A number of ongoing research and monitoring projects which collect data on a variety of physical processes occur at KAEFS. These include federal (NOAA & National Weather Service) and state (Oklahoma Mesonet) projects, and research by faculty and researchers at the University of Oklahoma and other institutions.
A wind profiling radar with RASS (radar acoustic sounding system) capabilities measuring vertical wind profiles to 16 km and temperature up to 4.5 km is managed from NOAA’s Earth System Research Laboratories in Boulder, CO. It is one of only 35 such sites in the nation (4 of which are in Oklahoma) collectively called the NOAA Profiler Network (NPN).
The Oklahoma Mesonet maintains the Washington Mesonet Station (WASH) at KAEFS. It is one of 121 Mesonet stations located across Oklahoma. Oklahoma Mesonet data are used by students and faculty at OU, scientists at other universities, Oklahoma public safety officials, K-12 outreach, Oklahoma Electric Cooperatives, and the Oklahoma agricultural community.
A long-term global warming experiment under the direction of Dr. Yiqi Luo has taken place at KAEFS since November, 1999. This project consists of 6 paired plots, one warmed continuously by a quartz heater and the other with a dummy heater. Within each plot are nested subplots, either clipped annually or left unclipped to mimic one of the dominant land use practices in the area, mowing for hay. Warming. Work on the project has included studies on plant and microbial responses, phenology, ecosystem fluxes, mycorrhizal fungi and soil structure.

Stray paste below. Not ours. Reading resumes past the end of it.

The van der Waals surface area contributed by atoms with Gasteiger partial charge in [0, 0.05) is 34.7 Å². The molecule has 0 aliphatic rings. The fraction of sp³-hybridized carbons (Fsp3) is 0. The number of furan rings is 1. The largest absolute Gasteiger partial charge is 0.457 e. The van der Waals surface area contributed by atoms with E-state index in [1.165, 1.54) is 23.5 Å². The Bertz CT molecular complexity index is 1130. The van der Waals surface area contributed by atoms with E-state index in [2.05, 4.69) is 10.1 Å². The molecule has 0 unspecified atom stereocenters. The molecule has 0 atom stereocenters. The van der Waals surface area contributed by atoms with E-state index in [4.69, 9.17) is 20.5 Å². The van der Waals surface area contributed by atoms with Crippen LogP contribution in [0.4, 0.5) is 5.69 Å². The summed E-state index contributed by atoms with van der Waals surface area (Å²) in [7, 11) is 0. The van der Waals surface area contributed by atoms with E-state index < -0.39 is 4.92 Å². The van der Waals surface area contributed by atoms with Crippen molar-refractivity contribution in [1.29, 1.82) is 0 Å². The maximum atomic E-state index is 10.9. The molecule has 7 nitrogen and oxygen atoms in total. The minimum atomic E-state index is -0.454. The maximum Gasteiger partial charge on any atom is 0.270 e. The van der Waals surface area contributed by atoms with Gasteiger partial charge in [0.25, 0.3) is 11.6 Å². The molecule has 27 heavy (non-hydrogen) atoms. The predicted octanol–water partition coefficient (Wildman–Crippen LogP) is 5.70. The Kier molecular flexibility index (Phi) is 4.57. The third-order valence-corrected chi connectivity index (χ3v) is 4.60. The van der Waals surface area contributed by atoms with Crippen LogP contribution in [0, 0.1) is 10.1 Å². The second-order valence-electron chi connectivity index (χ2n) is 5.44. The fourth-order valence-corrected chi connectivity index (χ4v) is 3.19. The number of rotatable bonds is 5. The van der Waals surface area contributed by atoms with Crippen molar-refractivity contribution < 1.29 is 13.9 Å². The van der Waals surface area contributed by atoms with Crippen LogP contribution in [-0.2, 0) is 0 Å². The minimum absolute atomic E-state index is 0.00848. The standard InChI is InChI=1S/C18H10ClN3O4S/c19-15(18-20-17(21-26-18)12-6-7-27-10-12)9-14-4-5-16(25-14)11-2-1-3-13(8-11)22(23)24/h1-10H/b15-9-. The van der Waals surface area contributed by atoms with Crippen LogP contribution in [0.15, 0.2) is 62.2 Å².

Several studies of seed bank dynamics are being conducted by Dr. Phil Gibson. In this work, responses of different species to warming, changes in precipitation, and other physical features of the seed bank environment are being investigated.
The U.S. DOE Atmospheric Radiation Measurement (ARM) Program manages the Southern Great Plains site in Kansas and Oklahoma. It is the largest and most extensive climate research field site in the world and consists of 29 measurement facilities in Kansas and Oklahoma. ARM scientists focus on obtaining field measurements and developing models to better understand the processes that control solar and thermal infrared radiation transfer in the atmosphere (especially in clouds) and at the earth’s surface. KAEFS hosts one of the measurement facilities (Boundary Facility 6), which contains one microwave radiometer used to measure vertical column-integrated amounts of water vapor and liquid water, one ceilometer used to measure cloud base height and potential back scatter by aerosols, and one temperature, humidity, wind and pressure measuring system. The ARM facility at KAEFS is currently in stand-by status.
The National Trends Network (NTN) site OK17 of the National Atmospheric Deposition Program was established at the farm in 1983, and is part of the nationwide network of approximately 140 stations (4 in Oklahoma) that monitor rainfall chemistry. Wetfall data are collected at the site along with daily precipitation data. The site is managed by NOAA and the National Severe Storms Laboratory in Norman, OK. Rainfall samples are collected and undergo preliminary analysis by the site operator who is trained at the Central Analytical Laboratory in Champagne, IL. Dr. Kessler is the site supervisor. Long-term precipitation data include Ca, Mg, NH4, NO3, pH, K, Na, Cl, SO4, H+, inorganic N and precipitation amount.